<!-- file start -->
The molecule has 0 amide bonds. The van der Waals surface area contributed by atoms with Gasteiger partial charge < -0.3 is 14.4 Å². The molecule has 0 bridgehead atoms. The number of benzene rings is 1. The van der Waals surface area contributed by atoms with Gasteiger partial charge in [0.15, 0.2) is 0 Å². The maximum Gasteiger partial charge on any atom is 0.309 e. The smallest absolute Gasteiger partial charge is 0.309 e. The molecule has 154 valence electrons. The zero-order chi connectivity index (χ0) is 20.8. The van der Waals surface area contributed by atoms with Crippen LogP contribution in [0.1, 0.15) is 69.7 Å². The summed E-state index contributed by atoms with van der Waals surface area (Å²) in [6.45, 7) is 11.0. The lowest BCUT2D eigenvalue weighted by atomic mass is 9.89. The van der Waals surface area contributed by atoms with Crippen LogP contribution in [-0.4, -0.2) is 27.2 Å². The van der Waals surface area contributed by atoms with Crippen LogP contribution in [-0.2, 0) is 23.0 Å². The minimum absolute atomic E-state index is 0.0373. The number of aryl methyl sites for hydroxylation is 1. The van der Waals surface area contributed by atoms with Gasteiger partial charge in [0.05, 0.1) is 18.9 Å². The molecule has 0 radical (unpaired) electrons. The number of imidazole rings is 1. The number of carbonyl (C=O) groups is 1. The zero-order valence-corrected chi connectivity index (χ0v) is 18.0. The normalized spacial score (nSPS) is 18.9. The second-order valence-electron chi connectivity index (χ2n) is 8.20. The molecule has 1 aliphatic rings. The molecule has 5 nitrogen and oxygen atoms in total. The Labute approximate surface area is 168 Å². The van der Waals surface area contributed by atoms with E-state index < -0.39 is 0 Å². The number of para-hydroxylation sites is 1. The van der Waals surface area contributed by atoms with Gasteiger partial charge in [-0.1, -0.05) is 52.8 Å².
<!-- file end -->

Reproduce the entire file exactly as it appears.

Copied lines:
The molecule has 0 amide bonds. The van der Waals surface area contributed by atoms with Gasteiger partial charge < -0.3 is 14.4 Å². The molecule has 0 bridgehead atoms. The number of benzene rings is 1. The van der Waals surface area contributed by atoms with Gasteiger partial charge in [0.15, 0.2) is 0 Å². The maximum Gasteiger partial charge on any atom is 0.309 e. The smallest absolute Gasteiger partial charge is 0.309 e. The molecule has 154 valence electrons. The zero-order chi connectivity index (χ0) is 20.8. The van der Waals surface area contributed by atoms with Crippen LogP contribution in [0.1, 0.15) is 69.7 Å². The summed E-state index contributed by atoms with van der Waals surface area (Å²) in [6.45, 7) is 11.0. The lowest BCUT2D eigenvalue weighted by atomic mass is 9.89. The van der Waals surface area contributed by atoms with Crippen LogP contribution in [-0.4, -0.2) is 27.2 Å². The van der Waals surface area contributed by atoms with Crippen LogP contribution in [-0.2, 0) is 23.0 Å². The minimum absolute atomic E-state index is 0.0373. The number of aryl methyl sites for hydroxylation is 1. The van der Waals surface area contributed by atoms with Gasteiger partial charge in [0.05, 0.1) is 18.9 Å². The molecule has 0 radical (unpaired) electrons. The number of imidazole rings is 1. The number of carbonyl (C=O) groups is 1. The zero-order valence-corrected chi connectivity index (χ0v) is 18.0. The normalized spacial score (nSPS) is 18.9. The second-order valence-electron chi connectivity index (χ2n) is 8.20. The molecule has 1 aliphatic rings. The molecule has 5 nitrogen and oxygen atoms in total. The Labute approximate surface area is 168 Å². The van der Waals surface area contributed by atoms with E-state index < -0.39 is 0 Å². The number of para-hydroxylation sites is 1. The van der Waals surface area contributed by atoms with Gasteiger partial charge in [-0.1, -0.05) is 52.8 Å².